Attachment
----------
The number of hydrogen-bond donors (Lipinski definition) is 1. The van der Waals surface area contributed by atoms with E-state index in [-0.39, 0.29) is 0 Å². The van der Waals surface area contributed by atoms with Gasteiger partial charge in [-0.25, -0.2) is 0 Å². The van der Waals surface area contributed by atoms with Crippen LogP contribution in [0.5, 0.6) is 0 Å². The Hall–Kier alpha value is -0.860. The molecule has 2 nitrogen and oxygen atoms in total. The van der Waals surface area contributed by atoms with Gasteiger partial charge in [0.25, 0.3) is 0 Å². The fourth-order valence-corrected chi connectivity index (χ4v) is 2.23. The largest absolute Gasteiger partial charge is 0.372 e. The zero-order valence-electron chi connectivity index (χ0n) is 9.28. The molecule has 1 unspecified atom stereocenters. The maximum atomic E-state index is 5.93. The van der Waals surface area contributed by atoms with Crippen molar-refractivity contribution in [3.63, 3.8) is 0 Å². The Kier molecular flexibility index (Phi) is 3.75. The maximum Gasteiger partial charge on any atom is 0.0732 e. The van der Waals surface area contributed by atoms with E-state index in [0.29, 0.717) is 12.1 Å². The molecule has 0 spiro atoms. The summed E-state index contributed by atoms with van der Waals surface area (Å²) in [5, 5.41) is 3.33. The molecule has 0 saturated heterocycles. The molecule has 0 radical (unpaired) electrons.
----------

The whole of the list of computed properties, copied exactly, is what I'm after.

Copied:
The number of hydrogen-bond donors (Lipinski definition) is 1. The van der Waals surface area contributed by atoms with E-state index in [-0.39, 0.29) is 0 Å². The van der Waals surface area contributed by atoms with Gasteiger partial charge in [-0.25, -0.2) is 0 Å². The van der Waals surface area contributed by atoms with Crippen LogP contribution in [0.5, 0.6) is 0 Å². The Hall–Kier alpha value is -0.860. The molecule has 2 nitrogen and oxygen atoms in total. The van der Waals surface area contributed by atoms with Gasteiger partial charge in [0.25, 0.3) is 0 Å². The fourth-order valence-corrected chi connectivity index (χ4v) is 2.23. The largest absolute Gasteiger partial charge is 0.372 e. The zero-order valence-electron chi connectivity index (χ0n) is 9.28. The molecule has 1 unspecified atom stereocenters. The maximum atomic E-state index is 5.93. The van der Waals surface area contributed by atoms with Crippen molar-refractivity contribution in [3.63, 3.8) is 0 Å². The Kier molecular flexibility index (Phi) is 3.75. The maximum Gasteiger partial charge on any atom is 0.0732 e. The van der Waals surface area contributed by atoms with E-state index in [0.29, 0.717) is 12.1 Å². The molecule has 0 spiro atoms. The summed E-state index contributed by atoms with van der Waals surface area (Å²) in [5, 5.41) is 3.33. The molecule has 0 saturated heterocycles. The molecule has 0 radical (unpaired) electrons.